ASU scientists have key roles in Mars sample collection and return


September 10, 2021

NASA’s Mars 2020 Perseverance rover is the most sophisticated rover NASA has ever sent to the red planet. One of the main tasks of this mission is to collect carefully selected and documented rock and sediment samples for future return to Earth. Once collected, NASA’s Mars Sample Return (MSR) program will be responsible for bringing the samples to our planet for further research.

Four Arizona State University professors from the School of Earth and Space Exploration are directly involved in these efforts: Mars 2020 Perseverance rover Mastcam-Z Principal Investigator Jim Bell, with Mastcam-Z Co-Investigators Craig Hardgrove and Mark Robinson, and Mars Sample Return (MSR) Principal Scientist Meenakshi Wadhwa. This Mastcam-Z image shows a sample of Mars rock inside the sample tube on Sept. 1, 2021, shortly after the coring operation. The image was taken after coring concluded but prior to an operation that vibrates the drill bit and tube to clear the tube's lip of any residual material. Credit: NASA/JPL-Caltech/ASU/MSSS Download Full Image

The Mars 2020 Perseverance rover’s home is Jezero Crater, a large impact crater about 28 miles (45 kilometers) wide just north of the Martian equator. Jezero once contained a lake, which scientists think is one of the most ideal places to find evidence of ancient microbial life, if any ever formed on Mars.

Onboard the rover is the ASU-led mast-mounted camera system “Mastcam-Z," which can zoom from wide angle to telephoto, take 3D images and videos, and take photos in up to 11 unique colors. This allows the camera team to spot important samples for the rover to core and cache on the surface of Mars, for eventual return to Earth.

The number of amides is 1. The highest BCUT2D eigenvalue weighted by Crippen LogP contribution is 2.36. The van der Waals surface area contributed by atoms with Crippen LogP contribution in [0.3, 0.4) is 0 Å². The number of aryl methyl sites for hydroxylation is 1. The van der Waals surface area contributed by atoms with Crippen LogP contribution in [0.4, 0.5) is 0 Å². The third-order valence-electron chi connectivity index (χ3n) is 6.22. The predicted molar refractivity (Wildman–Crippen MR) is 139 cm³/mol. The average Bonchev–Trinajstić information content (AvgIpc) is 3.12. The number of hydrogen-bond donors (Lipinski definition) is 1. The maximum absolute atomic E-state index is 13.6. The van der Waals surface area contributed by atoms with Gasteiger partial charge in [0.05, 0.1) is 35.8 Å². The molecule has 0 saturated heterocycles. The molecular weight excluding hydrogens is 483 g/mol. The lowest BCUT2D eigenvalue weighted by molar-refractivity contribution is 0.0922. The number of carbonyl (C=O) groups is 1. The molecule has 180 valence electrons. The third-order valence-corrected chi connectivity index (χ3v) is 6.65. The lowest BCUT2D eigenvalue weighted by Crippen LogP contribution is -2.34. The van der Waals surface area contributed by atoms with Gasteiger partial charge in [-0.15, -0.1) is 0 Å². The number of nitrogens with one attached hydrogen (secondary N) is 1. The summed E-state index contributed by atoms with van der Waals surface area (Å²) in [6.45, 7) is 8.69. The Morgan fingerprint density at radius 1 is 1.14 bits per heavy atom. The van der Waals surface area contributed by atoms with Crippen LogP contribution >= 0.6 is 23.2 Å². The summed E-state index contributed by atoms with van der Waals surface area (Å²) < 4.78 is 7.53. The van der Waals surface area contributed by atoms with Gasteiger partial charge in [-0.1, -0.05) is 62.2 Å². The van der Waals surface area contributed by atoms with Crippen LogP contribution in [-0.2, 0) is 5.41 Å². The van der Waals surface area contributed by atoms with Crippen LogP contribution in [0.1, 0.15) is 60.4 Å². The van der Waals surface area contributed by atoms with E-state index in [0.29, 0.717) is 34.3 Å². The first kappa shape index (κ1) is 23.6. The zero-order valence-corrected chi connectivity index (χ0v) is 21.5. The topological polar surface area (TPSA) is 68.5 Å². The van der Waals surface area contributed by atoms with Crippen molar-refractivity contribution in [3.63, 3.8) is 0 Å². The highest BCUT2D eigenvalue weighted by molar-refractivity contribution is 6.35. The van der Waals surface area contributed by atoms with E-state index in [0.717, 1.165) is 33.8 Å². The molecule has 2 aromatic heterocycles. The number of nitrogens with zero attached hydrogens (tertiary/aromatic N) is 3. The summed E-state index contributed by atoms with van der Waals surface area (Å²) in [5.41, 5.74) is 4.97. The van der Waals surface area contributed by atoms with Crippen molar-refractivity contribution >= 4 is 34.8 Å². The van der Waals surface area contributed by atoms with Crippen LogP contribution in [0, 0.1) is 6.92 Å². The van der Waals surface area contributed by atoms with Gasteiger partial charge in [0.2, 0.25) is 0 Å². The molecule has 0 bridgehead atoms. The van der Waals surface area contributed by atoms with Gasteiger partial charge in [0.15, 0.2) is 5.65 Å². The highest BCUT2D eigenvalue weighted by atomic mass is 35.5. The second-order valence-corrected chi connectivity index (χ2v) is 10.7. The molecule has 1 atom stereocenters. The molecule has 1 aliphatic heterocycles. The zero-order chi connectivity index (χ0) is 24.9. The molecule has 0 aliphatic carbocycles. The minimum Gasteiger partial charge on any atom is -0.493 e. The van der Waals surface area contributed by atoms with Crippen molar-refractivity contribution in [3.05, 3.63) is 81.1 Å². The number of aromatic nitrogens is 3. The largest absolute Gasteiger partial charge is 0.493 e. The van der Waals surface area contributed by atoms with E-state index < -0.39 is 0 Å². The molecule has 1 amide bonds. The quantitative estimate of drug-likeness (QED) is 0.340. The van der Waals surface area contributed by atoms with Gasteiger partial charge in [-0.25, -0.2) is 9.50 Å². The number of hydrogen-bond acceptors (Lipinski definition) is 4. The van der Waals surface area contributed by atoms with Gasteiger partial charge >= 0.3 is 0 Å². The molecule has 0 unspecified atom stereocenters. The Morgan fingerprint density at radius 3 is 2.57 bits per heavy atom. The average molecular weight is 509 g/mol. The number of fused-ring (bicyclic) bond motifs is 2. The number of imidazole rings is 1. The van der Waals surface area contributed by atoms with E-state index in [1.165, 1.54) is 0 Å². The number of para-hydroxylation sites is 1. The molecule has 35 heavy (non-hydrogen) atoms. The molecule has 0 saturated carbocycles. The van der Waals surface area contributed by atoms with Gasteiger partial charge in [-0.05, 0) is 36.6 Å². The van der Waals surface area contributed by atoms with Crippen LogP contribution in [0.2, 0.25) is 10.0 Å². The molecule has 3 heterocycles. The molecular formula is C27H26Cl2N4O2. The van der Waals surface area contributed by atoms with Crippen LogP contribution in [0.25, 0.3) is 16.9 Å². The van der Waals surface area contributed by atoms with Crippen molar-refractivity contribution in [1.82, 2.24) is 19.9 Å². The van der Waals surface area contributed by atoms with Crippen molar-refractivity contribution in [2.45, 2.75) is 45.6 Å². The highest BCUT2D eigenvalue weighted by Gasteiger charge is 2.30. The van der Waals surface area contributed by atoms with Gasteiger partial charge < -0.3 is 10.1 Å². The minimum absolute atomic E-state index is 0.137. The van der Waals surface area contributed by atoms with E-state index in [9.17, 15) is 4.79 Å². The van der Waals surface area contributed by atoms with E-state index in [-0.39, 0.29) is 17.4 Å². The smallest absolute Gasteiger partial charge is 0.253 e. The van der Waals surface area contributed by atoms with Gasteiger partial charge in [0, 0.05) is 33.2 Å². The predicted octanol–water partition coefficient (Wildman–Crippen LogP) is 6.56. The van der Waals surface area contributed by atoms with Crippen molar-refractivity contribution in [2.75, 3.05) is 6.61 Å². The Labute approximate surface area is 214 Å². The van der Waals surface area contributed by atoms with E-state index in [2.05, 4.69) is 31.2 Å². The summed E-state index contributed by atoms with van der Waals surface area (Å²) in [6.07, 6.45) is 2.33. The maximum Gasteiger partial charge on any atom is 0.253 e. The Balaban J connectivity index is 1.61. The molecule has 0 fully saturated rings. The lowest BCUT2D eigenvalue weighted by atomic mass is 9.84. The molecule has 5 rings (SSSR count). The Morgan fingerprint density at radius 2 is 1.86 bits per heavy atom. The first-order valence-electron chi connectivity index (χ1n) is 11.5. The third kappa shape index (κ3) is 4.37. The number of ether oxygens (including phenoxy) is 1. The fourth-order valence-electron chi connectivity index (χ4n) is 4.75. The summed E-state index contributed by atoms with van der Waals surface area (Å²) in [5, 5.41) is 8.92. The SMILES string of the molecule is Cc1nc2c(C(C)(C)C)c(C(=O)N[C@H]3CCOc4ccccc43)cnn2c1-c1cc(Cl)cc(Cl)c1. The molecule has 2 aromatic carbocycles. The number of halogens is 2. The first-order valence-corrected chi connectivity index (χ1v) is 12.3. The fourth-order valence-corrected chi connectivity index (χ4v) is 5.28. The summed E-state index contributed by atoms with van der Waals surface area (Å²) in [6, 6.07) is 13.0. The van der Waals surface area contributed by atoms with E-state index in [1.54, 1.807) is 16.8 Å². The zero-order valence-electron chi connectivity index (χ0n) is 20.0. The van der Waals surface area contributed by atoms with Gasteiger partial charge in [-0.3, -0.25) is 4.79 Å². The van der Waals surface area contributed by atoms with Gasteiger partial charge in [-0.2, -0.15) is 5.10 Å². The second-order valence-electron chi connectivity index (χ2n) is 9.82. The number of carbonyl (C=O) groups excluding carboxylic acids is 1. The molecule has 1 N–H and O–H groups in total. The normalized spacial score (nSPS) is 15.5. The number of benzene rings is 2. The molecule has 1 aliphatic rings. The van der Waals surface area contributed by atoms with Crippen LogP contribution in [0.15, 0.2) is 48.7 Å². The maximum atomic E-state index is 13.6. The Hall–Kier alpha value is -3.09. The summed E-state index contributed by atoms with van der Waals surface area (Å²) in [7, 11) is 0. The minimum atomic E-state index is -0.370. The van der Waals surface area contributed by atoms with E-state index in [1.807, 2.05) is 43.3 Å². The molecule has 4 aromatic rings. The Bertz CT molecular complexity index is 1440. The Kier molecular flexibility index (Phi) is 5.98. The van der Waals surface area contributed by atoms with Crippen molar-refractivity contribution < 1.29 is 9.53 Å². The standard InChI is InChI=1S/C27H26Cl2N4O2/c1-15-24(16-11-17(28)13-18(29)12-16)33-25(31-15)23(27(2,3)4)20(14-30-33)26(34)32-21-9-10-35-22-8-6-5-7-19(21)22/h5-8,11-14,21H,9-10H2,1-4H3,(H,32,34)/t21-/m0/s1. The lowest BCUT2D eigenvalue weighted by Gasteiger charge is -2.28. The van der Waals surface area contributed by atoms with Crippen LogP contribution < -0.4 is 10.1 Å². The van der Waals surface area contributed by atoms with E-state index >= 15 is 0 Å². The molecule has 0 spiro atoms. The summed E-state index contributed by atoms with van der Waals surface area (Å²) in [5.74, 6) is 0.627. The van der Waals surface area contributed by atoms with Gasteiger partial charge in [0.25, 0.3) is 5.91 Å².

On Sept. 1, data received from NASA’s Perseverance rover indicated that a Mars rock had been successfully cored by the rover’s sampling and caching system, and that the sample was intact. Images taken from the Mastcam-Z instrument showed the end of a cored rock within the sample tube. Then, the rover began a procedure that vibrates the drill bit and tube. This action can cause a sample to slide down further into the tube. Due to poor lighting, the sample was initially not visible in the tube after this procedure.

On Sept. 6, NASA announced that the Mastcam-Z camera instrument was able to image the contents of the still-unsealed tube and transmit the results back to Earth. Once the presence of the core was confirmed, mission controllers sent a command to complete processing of the sample. Perseverance then sealed and transferred the sample tube into the rover’s interior, making it available for retrieval in the future. 

“It was an honor and a thrill for the Mastcam-Z team to be asked to play such an important role in ensuring that there was indeed a rocky core sample captured during the Perseverance rover's latest sampling attempt,” Bell said. “Our operations staff worked directly with the NASA rover arm engineers to align the coring tube just right with our cameras, and to set the timing just right to get sunlight shining down the tube and onto the core. It was a great rover-wide collaborative effort."